2. Methodology

Radioligand synthesis

In this study a Ga-68 radiolabelled NODAGA-1-Nal-3-Octreotide conjugated somatostatin analogue peptide, supplied by PiChem Austria, was used (68Ga-NODAGA-NOC). The radioisotope is linked to the peptide through a metal ion chelator, which acts as a situs for the gallium isotope to bond in the structure of the peptide as shown in Figure 1. DOTA-NOC is a largely used somatostatin analogue in neuroendocrine tumours investigations and therapy, especially as carrier for the beta emitter 177Lu. In NODAGA-NOC, the DOTA is replaced by NODAGA, a chelator derivative from NOTA, which is thegold standardfor Ga3+ chelation because it forms more stable complexes than DOTA [7, 8].

Fig. 1. Structure of NODAGA-NOC bifunctional agent-peptide conjugate

The 68Ga radioisotope was obtained from a 68Ge/68Ga generator as chloride, by elution with 5ml HCl 0.05 M. The solution was purified using the fractioned elution method [1, 9], the recovered 4, 5 and 6 fractions were used for the radiolabelling process. Binding the 68Ga to the peptide-chelator conjugate was performed using an automatic synthesis module (GaLigand 2, Comecer-Veenstra, The Netherlands). 22.58 nmols/50 μl of NODAGA-NOC were used for radiolabelling, at 95 °C, pH 3.8-

4.5, for 5 minutes. The product was purified and the radio-peptide activity was measured using a dose calibrator (Capintec) and expressed in mega-becquerels (MBq). Reverse phase high-performance liquid chromatography (RP-HPLC) with radiation detector (Shimadzu/Berthold) was used to determine the final product radiochemical purity using the method described in our previous study [9].




Cell lines

The Ga-68 labelled somatostatin analogue peptide was tested on two different cancerous cell lines: U87MG (glioblastoma) and AR42J (pancreatic adenocarcinoma). AR42J was cultivated in Ham’s F12 medium supplemented with 10% FBS, L-glutamine 2 mM, penicillin 100 U/ml, streptomycin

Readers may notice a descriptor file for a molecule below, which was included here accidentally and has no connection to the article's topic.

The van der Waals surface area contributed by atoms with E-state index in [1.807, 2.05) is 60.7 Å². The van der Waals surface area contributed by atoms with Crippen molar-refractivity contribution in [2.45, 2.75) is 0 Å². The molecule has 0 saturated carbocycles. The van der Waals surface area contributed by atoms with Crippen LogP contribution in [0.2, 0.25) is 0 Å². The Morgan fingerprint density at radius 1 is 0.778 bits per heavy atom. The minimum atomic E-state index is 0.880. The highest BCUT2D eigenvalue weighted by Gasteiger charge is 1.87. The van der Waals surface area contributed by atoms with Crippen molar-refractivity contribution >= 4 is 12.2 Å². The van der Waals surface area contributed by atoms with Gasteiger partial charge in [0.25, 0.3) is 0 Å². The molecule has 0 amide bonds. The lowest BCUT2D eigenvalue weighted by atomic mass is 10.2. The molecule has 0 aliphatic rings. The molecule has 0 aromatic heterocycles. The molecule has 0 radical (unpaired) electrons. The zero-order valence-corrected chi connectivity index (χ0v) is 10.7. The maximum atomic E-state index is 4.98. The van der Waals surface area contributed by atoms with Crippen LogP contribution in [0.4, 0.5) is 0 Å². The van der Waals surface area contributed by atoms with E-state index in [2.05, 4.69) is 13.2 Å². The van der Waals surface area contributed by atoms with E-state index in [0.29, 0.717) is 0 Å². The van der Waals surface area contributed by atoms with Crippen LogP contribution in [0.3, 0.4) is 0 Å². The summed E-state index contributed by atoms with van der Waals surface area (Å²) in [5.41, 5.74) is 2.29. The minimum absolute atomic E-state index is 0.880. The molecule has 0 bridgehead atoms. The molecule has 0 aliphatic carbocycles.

100 μg/ml. U87MG was cultivated in Dulbecco’s Modified Eagle Medium (DMEM) supplemented with 10% FBS, L-glutamine 2 mM, penicillin 100 U/ml, streptomycin 100 μg/ml. For testing the affinity, Petri dishes were inoculated on one side of the dish with 400.000 cells of glioblastoma, respectively 500.000 cells pancreatic adenocarcinoma and left 24 hours before affinity experiments were carried out, in order for the cells to adhere to the plate surface.


Affinity and retention experiments

The affinity and retention of the synthesised peptide for the cultures somatostatin receptors were determined using a rotational radioimmunoassay method [10], using LigandTracer Yellow device, to determine the level of peptide bonded to cells, based on the increase in detected radioactivity. The Petri dish inoculated with cells was placed in the device on the rotating platform. The program used was set to measure the activity in 12 points, sets of 6 points in 2 opposite sides of the dish, one with cells and the one without.

For affinity testing the culture dish with fresh medium was rotated in order to acquire a background radiation reading without the radioligand. 100 μl of radiolabelled peptide solution (1,129 nmol of 68Ga-NODAGA-NOC) was added to the culture, the activity inoculate was approximately 15.5-18.5 MBq. The data acquisition phase of the program was carried out until a saturation of the peptide on the cells was observed on the resulting graph, at which point the data acquisition was paused. The medium was removed and the culture were washed twice with fresh medium to remove any free radioligand from the dish, 2 ml of fresh medium were added and the data acquisition was restarted in order to assess the retention time of the peptide bonded on the cells receptors.


Cell viability

The cell viability was tested using the MTT assay. Culture flask with 400.000 U87MG cells, respectively 500.000 AR42J cells, was prepared 24 hours before testing. The cells were incubated for

1 hour with the same activity of radioligand as in the affinity and retention tests. After the incubation, the medium was removed, the cultures were washed with fresh medium, and the medium with MTT reactive was added and incubated for 3 hours. The samples were analysed at 570 nm [11].